Hundreds gathered at Ground Zero in New York City on Wednesday to observe the 18th anniversary of the 9/11 terror attacks that took 2,977 lives and left a scar in the heart of America.
On Wednesday Americans are urged to ‘never forget’ the terror attacks nor the emergency first responders who lost their lives in their rescue efforts.
Relatives and friends of the victims of the attacks will gather for a ceremony at Ground Zero Wednesday morning.
President Donald Trump is due at a ceremony at the Pentagon, where the third plane exploded, while Vice President Mike Pence will speak near Shanksville, Pennsylvania, where heroic passengers brought down the fourth jet before it could reach Washington.
Former President George W. Bush, the commander-in-chief at the time of the 2001 attacks, is due at an afternoon wreath-laying at the Pentagon.
Hundreds are gathering at Ground Zero in New York City to commemorate the 18th anniversary of the horror 9/11 attacks
Relatives of some of the dead will visit Ground Zero on Wednesday where every victim’s name will be read out, and tolling bells will mark the moments when two hijacked planes crashed into the towers of the World Trade Center
Nearly 3,000 people were killed when terrorists hijacked planes and drove them through the World Trade Center, the Pentagon and into a field near Shanksville, Pennsylvania on September 11, 2001.
The names of all the victims lost in the 9/11 attacks will be read aloud at the ground zero ceremony, where moments of silence and tolling bells mark the moments when the aircraft crashed and the trade center’s twin towers fell.
Eighteen years after the deadliest terrorist attack on American soil, the nation is still grappling with the aftermath at ground zero, in Congress and beyond.
The attacks’ aftermath is visible from airport security checkpoints to Afghanistan.
A rocket exploded at the U.S. embassy as the anniversary began in Afghanistan, where a post-9/11 invasion has become America’s longest war.
‘People say, ‘Why do you stand here, year after year?” Chundera Epps, a sister of Sept. 11 victim Christopher Epps, said at last year’s ceremony at the World Trade Center. ‘Because soldiers are still dying for our freedom. First responders are still dying and being ill.’
‘We can’t forget. Life won’t let us forget,’ she added.
Firefighters and police pictured above going through a rehearsal before the start of the ceremonies on Wednesday September 11
New York City firefighters salute in front of a memorial on the side of a firehouse adjacent to One World Trade Center and the 9/11 Memorial site during ceremonies on the 18th anniversary of 9/11 on Wednesday
But there has been growing awareness in recent years of the suffering of another group of people tied to the tragedy: firefighters, police and others who died or fell ill after exposure to the wreckage and the toxins unleashed in it.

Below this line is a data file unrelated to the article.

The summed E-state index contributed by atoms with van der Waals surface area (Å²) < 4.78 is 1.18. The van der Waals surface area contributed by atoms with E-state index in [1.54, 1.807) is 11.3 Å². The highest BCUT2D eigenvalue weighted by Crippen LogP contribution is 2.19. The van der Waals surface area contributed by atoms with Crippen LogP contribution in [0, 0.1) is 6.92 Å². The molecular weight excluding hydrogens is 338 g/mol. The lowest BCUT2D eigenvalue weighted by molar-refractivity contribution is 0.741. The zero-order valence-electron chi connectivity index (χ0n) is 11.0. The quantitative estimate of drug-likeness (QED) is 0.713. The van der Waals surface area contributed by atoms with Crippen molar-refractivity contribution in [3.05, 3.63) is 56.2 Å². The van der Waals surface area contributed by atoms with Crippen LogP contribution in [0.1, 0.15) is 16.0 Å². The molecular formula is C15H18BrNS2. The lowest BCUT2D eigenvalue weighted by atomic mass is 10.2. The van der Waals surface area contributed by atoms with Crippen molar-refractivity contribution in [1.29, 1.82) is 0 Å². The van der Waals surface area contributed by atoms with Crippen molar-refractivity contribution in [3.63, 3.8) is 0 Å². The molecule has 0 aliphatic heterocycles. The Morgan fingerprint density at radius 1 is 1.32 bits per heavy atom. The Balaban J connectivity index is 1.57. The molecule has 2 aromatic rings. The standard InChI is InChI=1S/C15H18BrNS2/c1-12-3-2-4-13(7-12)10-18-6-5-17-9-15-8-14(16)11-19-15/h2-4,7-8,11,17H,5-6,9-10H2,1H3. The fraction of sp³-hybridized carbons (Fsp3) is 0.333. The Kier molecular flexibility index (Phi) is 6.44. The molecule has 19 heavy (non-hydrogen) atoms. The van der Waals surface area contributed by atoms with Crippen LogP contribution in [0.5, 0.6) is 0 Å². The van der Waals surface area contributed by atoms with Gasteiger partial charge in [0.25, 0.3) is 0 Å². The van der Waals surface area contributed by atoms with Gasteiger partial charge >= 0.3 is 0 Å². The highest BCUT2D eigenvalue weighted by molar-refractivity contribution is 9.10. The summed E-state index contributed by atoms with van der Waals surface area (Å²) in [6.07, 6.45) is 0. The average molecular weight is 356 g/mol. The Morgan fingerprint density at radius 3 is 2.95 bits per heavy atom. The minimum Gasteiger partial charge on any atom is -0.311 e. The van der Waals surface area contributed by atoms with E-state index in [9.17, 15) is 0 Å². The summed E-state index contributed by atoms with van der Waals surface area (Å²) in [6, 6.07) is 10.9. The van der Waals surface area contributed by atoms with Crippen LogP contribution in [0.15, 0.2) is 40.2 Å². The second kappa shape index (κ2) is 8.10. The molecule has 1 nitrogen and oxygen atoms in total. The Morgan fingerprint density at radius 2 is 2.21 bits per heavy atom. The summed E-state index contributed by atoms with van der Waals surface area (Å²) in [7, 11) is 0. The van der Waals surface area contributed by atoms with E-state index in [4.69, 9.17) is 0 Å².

While research continues into whether those illnesses are tied to 9/11 toxins, a victims compensation fund for people with potentially Sept. 11-related health problems has awarded more than $5.5 billion so far. Over 51,000 people have applied.
After years of legislative gridlock, dwindling money in the fund and fervent activism by ailing first responders and their advocates, Congress this summer made sure the fund won’t run dry . Trump, a Republican and a New Yorker who was in the city on 9/11, signed the measure in July.
Police stand guard before the start of ceremonies at the National September 11 Memorial on September 11, 2019
Police and bagpipers were seen going through an early morning rehearsal before the ceremony early Wednesday morning
Sam Pulia and his grandson Sammy Pulia place American flags next to the name of a relative who was a firefighter killed in the terrorist attacks at the National September 11 Memorial on September 11, 2019
The sick gained new recognition this year at the memorial plaza at ground zero, where the new 9/11 Memorial Glade was dedicated this spring.
The tribute features six large stacks of granite inlaid with salvaged trade center steel, with a dedication “to those whose actions in our time of need led to their injury, sickness, and death.” No one is named specifically.
Some 9/11 memorials elsewhere already included sickened rescue, recovery and cleanup workers, and there is a remembrance wall entirely focused on them in Nesconset, on Long Island. But those who fell ill or were injured, and their families, say having a tribute at ground zero carries special significance.
Meanwhile, the Pentagon announced Monday that its 9/11 memorial will close next week for electrical and lighting work. The project, expected to take until late May, includes repairs to lighting glitches in the shallow reflecting pools under the memorial benches.
Sept. 11 is known not only as a day for remembrance and patriotism, but also as a day of service. People around the country continue to volunteer at food banks, schools, home-building projects, park cleanups and other charitable endeavors on and near the anniversary.